At the National Synchrotron Light Source II (NSLS-II, Brookhaven National Laboratory, New York), the X-ray Powder Diffraction (XPD) beamline serves a very broad and diverse user community ranging from physics, chemistry, and materials science to earth science, nuclear science and engineering science. XPD operates with photon beams whose energy is fully tunable between 40 keV and 70 keV, with a nominal beam size of 0.6 × 0.2 mm2. Hard X-rays provide the opportunity to probe high-Z or bulk samples, buried interfaces, and through sample cells and devices. The core mission of XPD is to observe materials under conditions that are far from equilibrium, as a function of a process parameter like T, P, reactive gases, or electric field.
XPD is configured for near-field (high Q coverage) and far-field (high peak separation) 2D diffraction using two large-area detectors. They can be quickly interchanged at any time in the course of a reaction or a process. This dual detector arrangement is ideal for total scattering measurements that provide both long-range and short-range atomic ordering information on any material.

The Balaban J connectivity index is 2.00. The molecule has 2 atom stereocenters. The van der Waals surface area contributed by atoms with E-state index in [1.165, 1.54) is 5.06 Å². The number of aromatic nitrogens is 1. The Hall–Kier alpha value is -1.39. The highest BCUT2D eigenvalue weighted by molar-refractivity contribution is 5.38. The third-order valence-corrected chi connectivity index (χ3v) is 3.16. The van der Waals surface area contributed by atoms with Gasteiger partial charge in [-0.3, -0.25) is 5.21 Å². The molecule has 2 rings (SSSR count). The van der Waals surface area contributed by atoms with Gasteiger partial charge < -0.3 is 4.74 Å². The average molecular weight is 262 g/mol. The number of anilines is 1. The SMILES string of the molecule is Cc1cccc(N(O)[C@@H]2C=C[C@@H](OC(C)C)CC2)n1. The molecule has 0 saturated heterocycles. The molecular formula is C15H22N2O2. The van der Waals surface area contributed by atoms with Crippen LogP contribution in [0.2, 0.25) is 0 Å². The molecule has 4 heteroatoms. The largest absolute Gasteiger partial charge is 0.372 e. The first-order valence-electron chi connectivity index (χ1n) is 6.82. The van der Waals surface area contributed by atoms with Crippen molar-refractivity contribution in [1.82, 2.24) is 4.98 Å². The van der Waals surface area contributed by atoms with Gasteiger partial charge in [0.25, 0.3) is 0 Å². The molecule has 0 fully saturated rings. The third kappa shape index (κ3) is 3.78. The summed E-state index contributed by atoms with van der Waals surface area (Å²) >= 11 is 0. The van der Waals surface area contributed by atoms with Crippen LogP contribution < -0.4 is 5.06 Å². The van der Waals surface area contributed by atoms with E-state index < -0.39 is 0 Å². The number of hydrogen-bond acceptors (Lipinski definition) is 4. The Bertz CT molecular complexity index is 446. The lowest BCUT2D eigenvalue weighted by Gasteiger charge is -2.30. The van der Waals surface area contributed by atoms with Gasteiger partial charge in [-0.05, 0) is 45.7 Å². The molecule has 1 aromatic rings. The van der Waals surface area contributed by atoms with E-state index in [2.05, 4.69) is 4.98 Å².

Major focus themes of XPD are: 1) in situ synthesis (e.g., high temperature solid state growth, colloidal nanoparticles from solution, flash sintering of ceramics/oxide materials, nucleation & growth of MOFs, and microwave-assisted synthesis) and 2) in situ structure evolution (e.g., catalysis, oxidation reduction reactions using gases, hydrogenation reactions, gas adsorption and separation, and cycling of energy-storage devices).
In the first two years of operation of XPD, a lot of work has been dedicated to irradiated and radioactive materials for nuclear applications. My talk will review the opportunities that high-energy X-ray beamlines at the NSLS-II can offer for multi-length scale structural measurements and development of novel materials for nuclear science.